The effort to hire refugees at manufacturing plants has a long history. Chobani’s billionaire founder Hamdi Ulukaya, a Kurd raised in eastern Turkey, has been one of the loudest and longest-standing proponents of hiring refugees. He started hiring refugees at his yogurt company and subsequently founded non-profit Tent to help businesses support refugees. “The moment a refugee gets a job, it’s the moment they stop being a refugee,” Ulukaya has said.
A 2018 report commissioned by Tent found that the average turnover rate for refugees at manufacturing companies was just 4%, far below the 11% for all employees. Across industries, 73% of the employers surveyed then reported a higher retention rate for refugees than for other employees. Although Tent has not updated that research, Tent associate director Yaron Schwartz, who leads the non-profit’s work in the U.S., says that anecdotally those higher retention rates have continued. “When companies invest in refugees, refugees are very loyal and grateful for the work opportunity and often stay at the company and often take on leadership roles,” he says.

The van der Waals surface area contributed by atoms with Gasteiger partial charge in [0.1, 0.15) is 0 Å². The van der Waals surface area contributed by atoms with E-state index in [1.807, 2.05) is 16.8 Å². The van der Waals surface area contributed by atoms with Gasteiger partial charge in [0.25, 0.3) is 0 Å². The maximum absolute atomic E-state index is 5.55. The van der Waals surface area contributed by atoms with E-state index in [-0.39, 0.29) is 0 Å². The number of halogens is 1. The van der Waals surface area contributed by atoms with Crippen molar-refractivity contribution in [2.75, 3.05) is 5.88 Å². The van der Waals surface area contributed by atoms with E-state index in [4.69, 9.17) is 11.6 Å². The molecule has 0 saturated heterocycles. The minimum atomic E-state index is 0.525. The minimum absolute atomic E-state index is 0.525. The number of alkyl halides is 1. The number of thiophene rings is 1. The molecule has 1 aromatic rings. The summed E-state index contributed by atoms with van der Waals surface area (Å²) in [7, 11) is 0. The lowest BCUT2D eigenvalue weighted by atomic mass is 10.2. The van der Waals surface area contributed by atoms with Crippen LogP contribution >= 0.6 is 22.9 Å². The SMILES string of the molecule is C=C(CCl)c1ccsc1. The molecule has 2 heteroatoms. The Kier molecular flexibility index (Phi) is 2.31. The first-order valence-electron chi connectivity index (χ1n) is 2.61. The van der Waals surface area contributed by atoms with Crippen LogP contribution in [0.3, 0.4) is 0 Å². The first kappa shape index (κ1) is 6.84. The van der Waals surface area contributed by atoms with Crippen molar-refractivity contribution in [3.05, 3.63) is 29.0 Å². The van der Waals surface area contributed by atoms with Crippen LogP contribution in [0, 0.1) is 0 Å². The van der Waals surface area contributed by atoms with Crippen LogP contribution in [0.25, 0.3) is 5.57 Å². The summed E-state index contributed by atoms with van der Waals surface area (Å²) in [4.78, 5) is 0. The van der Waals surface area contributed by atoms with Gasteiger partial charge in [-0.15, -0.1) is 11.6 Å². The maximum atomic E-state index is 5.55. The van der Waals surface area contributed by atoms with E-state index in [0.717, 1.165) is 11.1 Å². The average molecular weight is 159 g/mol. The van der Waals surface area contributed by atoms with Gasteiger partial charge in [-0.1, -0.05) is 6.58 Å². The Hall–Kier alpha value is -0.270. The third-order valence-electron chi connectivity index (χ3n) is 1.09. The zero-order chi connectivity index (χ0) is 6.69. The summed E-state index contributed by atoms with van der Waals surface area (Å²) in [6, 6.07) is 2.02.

Last fall, 32 major companies—including Amazon, Facebook, Pfizer, Tyson Foods and UPS—announced that they would join Tent’s network of companies dedicated to training and hiring Afghan refugees. Today, more than 100 companies have joined the Tent Coalition for Refugees in the U.S., which has expanded beyond its original focus on Afghan refugees.